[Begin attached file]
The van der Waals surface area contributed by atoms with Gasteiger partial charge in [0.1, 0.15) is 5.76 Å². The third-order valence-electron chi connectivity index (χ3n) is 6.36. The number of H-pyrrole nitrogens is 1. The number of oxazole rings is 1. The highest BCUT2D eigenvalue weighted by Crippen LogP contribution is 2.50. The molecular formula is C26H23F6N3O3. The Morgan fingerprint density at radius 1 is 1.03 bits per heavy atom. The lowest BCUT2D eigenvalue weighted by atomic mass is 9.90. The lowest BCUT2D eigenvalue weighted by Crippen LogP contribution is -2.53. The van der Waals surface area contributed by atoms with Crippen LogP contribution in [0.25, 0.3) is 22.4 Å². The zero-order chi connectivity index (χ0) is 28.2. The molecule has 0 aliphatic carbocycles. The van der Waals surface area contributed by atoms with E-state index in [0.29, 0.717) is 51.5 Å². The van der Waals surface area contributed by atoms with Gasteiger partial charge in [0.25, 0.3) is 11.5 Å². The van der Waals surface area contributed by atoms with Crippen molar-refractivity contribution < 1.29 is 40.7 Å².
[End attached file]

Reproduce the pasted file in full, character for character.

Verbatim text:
The van der Waals surface area contributed by atoms with Gasteiger partial charge in [0.1, 0.15) is 5.76 Å². The third-order valence-electron chi connectivity index (χ3n) is 6.36. The number of H-pyrrole nitrogens is 1. The number of oxazole rings is 1. The highest BCUT2D eigenvalue weighted by Crippen LogP contribution is 2.50. The molecular formula is C26H23F6N3O3. The Morgan fingerprint density at radius 1 is 1.03 bits per heavy atom. The lowest BCUT2D eigenvalue weighted by atomic mass is 9.90. The lowest BCUT2D eigenvalue weighted by Crippen LogP contribution is -2.53. The van der Waals surface area contributed by atoms with Crippen LogP contribution in [0.25, 0.3) is 22.4 Å². The zero-order chi connectivity index (χ0) is 28.2. The molecule has 0 aliphatic carbocycles. The van der Waals surface area contributed by atoms with E-state index in [0.29, 0.717) is 51.5 Å². The van der Waals surface area contributed by atoms with Gasteiger partial charge in [0.25, 0.3) is 11.5 Å². The van der Waals surface area contributed by atoms with Crippen molar-refractivity contribution < 1.29 is 40.7 Å².